The Catholic Church scandal casts a shadow over the season. But Christmas is a time for hope.

The Washington Post

December 27, 2018

By Elizabeth Bruenig

Correction: An earlier version of this column incorrectly described the scope of a recent report by the Illinois attorney general into child sex abuse by Catholic priests. The report covered allegations that had gone unreported in Illinois, not just in the archdiocese of Chicago. This version has been updated.

Somehow it doesn’t come as a surprise that the allegations of sexual misconduct that finally brought down former cardinal and archbishop emeritus of Washington, Theodore McCarrick, happened at Christmastime. When he was removed from ministry in June, McCarrick stood accused of molesting a teenage boy while measuring him for a cassock for a special Christmas service in 1971, according to the victim, and then again in 1972, during preparations for that year’s Christmas service. Was there ever a faith for McCarrick other than opportunity?

Once the archdiocese of New York declared those allegations credible, other claims poured forth: The portrait that has emerged suggests McCarrick had been perpetrating sexual abuse against boys and young men for years, without a hitch in his rise through the ranks of the church. Shortly thereafter, McCarrick was moved to a friary on the lonely plains of Kansas.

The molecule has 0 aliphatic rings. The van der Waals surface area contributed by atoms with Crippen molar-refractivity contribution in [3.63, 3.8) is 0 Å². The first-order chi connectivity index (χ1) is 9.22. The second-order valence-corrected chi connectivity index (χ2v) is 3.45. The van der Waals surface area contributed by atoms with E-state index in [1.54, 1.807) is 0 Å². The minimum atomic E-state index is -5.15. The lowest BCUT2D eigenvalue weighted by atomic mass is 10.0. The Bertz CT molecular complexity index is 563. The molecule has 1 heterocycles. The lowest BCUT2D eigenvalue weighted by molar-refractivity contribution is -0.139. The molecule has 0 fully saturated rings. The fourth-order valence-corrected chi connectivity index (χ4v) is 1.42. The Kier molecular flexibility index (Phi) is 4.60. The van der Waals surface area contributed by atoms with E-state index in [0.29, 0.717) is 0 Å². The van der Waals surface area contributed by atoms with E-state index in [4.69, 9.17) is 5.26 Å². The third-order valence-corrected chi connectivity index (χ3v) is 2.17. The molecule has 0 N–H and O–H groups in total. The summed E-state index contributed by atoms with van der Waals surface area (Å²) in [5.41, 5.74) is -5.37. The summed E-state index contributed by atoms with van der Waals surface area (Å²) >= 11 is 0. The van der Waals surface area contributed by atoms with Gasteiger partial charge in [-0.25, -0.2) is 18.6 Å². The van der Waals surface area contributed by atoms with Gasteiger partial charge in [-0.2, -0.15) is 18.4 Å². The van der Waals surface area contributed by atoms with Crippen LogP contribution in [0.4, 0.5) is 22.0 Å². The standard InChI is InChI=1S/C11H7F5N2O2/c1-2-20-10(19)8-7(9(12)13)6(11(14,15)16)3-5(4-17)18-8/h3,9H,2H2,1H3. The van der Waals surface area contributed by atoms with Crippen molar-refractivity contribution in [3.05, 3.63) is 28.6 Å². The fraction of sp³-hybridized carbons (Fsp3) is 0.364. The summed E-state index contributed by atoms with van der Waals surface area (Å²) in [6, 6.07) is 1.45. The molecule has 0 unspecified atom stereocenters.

It was around that time I started receiving emails from despondent Catholics in the D.C. area. McCarrick hadn’t been an anonymous priest, after all; he had been a major public figure, and the revelations about him were as shocking as they were plentiful. Some of the messages I received spoke of a loss of faith, despair, feelings of anger, confusion, emptiness. “There is little encouragement in the constant drama,” one wrote. “They have forgotten the quote, ‘What does it profit a man to gain the world and lose his soul?’ ” And another: “To say that my faith is being tested is an understatement. I’m trying my best now to just work and dedicate myself to truth.” And yet another: “The silence from the Vatican is deafening.” There were so many more. I printed a packet of them and took them along with me when I interviewed former close associates of McCarrick, so I could read some of them aloud. None of those conversations yielded anything, not even a hint of guilt.

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